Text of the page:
Orkney’s Standing Stones
Our ancestors believed that spirits inhabited rivers, streams, wells, trees and stones. Standing stones can be seen all over Orkney. Some are very well known, such as the Stones of Stenness and the Ring of Brodgar, but there are a great many other standing stones dotted over the landscape, which often go unnoticed.
Some are very large and stand in prominent positions, whilst others are small and easily overlooked. Some are grouped together as at Brodgar, whilst others stand alone. Many of the islands have these ancient Neolithic monuments and there have been various suggestions as to why they were built.
A popular belief is that they were astronomical observations, calendars or territorial markers. Whatever our thoughts today, the Vikings knew exactly what they were when they first arrived on Orkney shores. They were giants that had been turned to stone by the warmth of the morning sun.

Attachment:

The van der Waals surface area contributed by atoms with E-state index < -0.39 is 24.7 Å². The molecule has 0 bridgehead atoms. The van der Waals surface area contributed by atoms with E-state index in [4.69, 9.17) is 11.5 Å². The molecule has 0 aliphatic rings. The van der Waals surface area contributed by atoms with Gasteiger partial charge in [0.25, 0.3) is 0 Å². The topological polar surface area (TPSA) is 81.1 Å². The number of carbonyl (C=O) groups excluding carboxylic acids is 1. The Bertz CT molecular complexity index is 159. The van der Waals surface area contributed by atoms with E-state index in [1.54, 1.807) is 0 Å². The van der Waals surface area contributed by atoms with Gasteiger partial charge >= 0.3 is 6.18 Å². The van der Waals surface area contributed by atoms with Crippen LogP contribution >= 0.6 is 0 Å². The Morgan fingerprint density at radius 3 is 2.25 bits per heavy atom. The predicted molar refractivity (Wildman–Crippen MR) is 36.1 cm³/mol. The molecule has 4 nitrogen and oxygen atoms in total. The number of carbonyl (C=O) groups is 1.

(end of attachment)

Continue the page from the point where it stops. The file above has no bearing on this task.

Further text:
The Norse called them Jotunna-Stein, which literally means Giant Stone. The Yetnasteen in Rousay is perhaps the closest stone we have with the Norse name. As the stones have stood for over 3,000 years, it is not surprising that there are many legends and tales associated with them. They would have been one of the first things that incomers would have seen when arriving in Orkney.
The Odin Stone that once stood in Stenness was of particular importance. The stone had a large hole through it and it was believed to have magical properties.
It was here that people would come to seal agreements. They would clasp their hands through the hole and swear the 'Odin Oath' (now forgotten). This made a contract legal and binding. Babies were passed through the hole as it was said that they would never shake with the palsy in old age and marriages could also be sealed there. The stone was removed in 1814 by an ignorant farmer. The local people were so angry that threats were made against him and attempts were made to burn down his farm.